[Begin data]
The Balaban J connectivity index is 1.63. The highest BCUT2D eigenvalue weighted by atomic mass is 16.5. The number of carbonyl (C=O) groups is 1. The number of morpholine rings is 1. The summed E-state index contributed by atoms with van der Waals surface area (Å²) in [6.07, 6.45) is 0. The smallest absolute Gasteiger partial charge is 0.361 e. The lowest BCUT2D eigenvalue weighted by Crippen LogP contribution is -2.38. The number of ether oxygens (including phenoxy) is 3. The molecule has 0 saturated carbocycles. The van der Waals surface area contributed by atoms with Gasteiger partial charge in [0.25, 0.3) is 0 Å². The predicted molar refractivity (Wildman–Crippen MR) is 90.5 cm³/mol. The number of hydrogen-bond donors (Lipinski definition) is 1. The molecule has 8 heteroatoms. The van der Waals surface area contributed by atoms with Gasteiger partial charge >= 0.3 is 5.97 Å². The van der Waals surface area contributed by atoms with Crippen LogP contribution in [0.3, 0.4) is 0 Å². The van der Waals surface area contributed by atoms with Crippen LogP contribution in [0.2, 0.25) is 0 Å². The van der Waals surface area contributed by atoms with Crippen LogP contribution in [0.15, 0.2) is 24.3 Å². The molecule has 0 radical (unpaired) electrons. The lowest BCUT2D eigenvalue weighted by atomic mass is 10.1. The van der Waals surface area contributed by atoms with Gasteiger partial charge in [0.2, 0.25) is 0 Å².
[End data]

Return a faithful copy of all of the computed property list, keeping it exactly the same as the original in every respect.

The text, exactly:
The Balaban J connectivity index is 1.63. The highest BCUT2D eigenvalue weighted by atomic mass is 16.5. The number of carbonyl (C=O) groups is 1. The number of morpholine rings is 1. The summed E-state index contributed by atoms with van der Waals surface area (Å²) in [6.07, 6.45) is 0. The smallest absolute Gasteiger partial charge is 0.361 e. The lowest BCUT2D eigenvalue weighted by Crippen LogP contribution is -2.38. The number of ether oxygens (including phenoxy) is 3. The molecule has 0 saturated carbocycles. The van der Waals surface area contributed by atoms with Gasteiger partial charge in [0.25, 0.3) is 0 Å². The predicted molar refractivity (Wildman–Crippen MR) is 90.5 cm³/mol. The number of hydrogen-bond donors (Lipinski definition) is 1. The molecule has 8 heteroatoms. The van der Waals surface area contributed by atoms with Gasteiger partial charge >= 0.3 is 5.97 Å². The van der Waals surface area contributed by atoms with Crippen LogP contribution in [0.3, 0.4) is 0 Å². The van der Waals surface area contributed by atoms with Crippen LogP contribution in [0.2, 0.25) is 0 Å². The van der Waals surface area contributed by atoms with Crippen LogP contribution in [0.15, 0.2) is 24.3 Å². The molecule has 0 radical (unpaired) electrons. The lowest BCUT2D eigenvalue weighted by atomic mass is 10.1. The van der Waals surface area contributed by atoms with Gasteiger partial charge in [0.2, 0.25) is 0 Å².